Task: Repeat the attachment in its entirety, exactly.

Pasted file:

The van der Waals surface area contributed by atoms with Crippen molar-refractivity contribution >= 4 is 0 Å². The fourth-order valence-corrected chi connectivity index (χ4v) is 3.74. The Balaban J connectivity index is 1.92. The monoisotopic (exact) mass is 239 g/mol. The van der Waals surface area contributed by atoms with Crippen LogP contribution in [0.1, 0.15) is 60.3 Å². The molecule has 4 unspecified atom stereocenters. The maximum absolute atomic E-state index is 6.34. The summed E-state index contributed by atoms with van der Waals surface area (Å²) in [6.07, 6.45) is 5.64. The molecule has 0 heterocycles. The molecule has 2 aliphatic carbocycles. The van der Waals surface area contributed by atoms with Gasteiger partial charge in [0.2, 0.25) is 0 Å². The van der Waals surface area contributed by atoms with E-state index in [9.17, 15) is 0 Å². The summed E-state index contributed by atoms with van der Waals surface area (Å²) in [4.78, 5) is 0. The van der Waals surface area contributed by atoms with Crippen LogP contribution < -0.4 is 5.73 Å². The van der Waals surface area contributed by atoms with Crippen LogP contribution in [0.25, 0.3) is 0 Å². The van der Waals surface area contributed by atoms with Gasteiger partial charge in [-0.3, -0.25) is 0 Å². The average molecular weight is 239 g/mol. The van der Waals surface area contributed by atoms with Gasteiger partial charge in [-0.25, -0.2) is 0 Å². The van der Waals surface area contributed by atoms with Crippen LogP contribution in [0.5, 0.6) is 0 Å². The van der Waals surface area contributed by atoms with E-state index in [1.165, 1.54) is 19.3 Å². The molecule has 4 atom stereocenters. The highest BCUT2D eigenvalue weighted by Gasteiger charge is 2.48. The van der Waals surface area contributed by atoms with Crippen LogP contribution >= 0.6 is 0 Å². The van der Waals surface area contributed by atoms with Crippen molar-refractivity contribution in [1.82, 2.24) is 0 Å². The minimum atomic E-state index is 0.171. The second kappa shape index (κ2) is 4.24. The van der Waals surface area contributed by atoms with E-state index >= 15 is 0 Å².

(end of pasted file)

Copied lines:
The van der Waals surface area contributed by atoms with Crippen molar-refractivity contribution >= 4 is 0 Å². The fourth-order valence-corrected chi connectivity index (χ4v) is 3.74. The Balaban J connectivity index is 1.92. The monoisotopic (exact) mass is 239 g/mol. The van der Waals surface area contributed by atoms with Crippen LogP contribution in [0.1, 0.15) is 60.3 Å². The molecule has 4 unspecified atom stereocenters. The maximum absolute atomic E-state index is 6.34. The summed E-state index contributed by atoms with van der Waals surface area (Å²) in [6.07, 6.45) is 5.64. The molecule has 0 heterocycles. The molecule has 2 aliphatic carbocycles. The van der Waals surface area contributed by atoms with Gasteiger partial charge in [0.2, 0.25) is 0 Å². The van der Waals surface area contributed by atoms with E-state index in [9.17, 15) is 0 Å². The summed E-state index contributed by atoms with van der Waals surface area (Å²) in [4.78, 5) is 0. The van der Waals surface area contributed by atoms with Crippen LogP contribution < -0.4 is 5.73 Å². The van der Waals surface area contributed by atoms with Crippen LogP contribution in [0.25, 0.3) is 0 Å². The van der Waals surface area contributed by atoms with Gasteiger partial charge in [-0.3, -0.25) is 0 Å². The average molecular weight is 239 g/mol. The van der Waals surface area contributed by atoms with Gasteiger partial charge in [-0.25, -0.2) is 0 Å². The van der Waals surface area contributed by atoms with Crippen LogP contribution in [0.5, 0.6) is 0 Å². The van der Waals surface area contributed by atoms with E-state index in [1.165, 1.54) is 19.3 Å². The molecule has 4 atom stereocenters. The highest BCUT2D eigenvalue weighted by Gasteiger charge is 2.48. The van der Waals surface area contributed by atoms with Crippen LogP contribution >= 0.6 is 0 Å². The van der Waals surface area contributed by atoms with Crippen molar-refractivity contribution in [1.82, 2.24) is 0 Å². The minimum atomic E-state index is 0.171. The second kappa shape index (κ2) is 4.24. The van der Waals surface area contributed by atoms with E-state index >= 15 is 0 Å².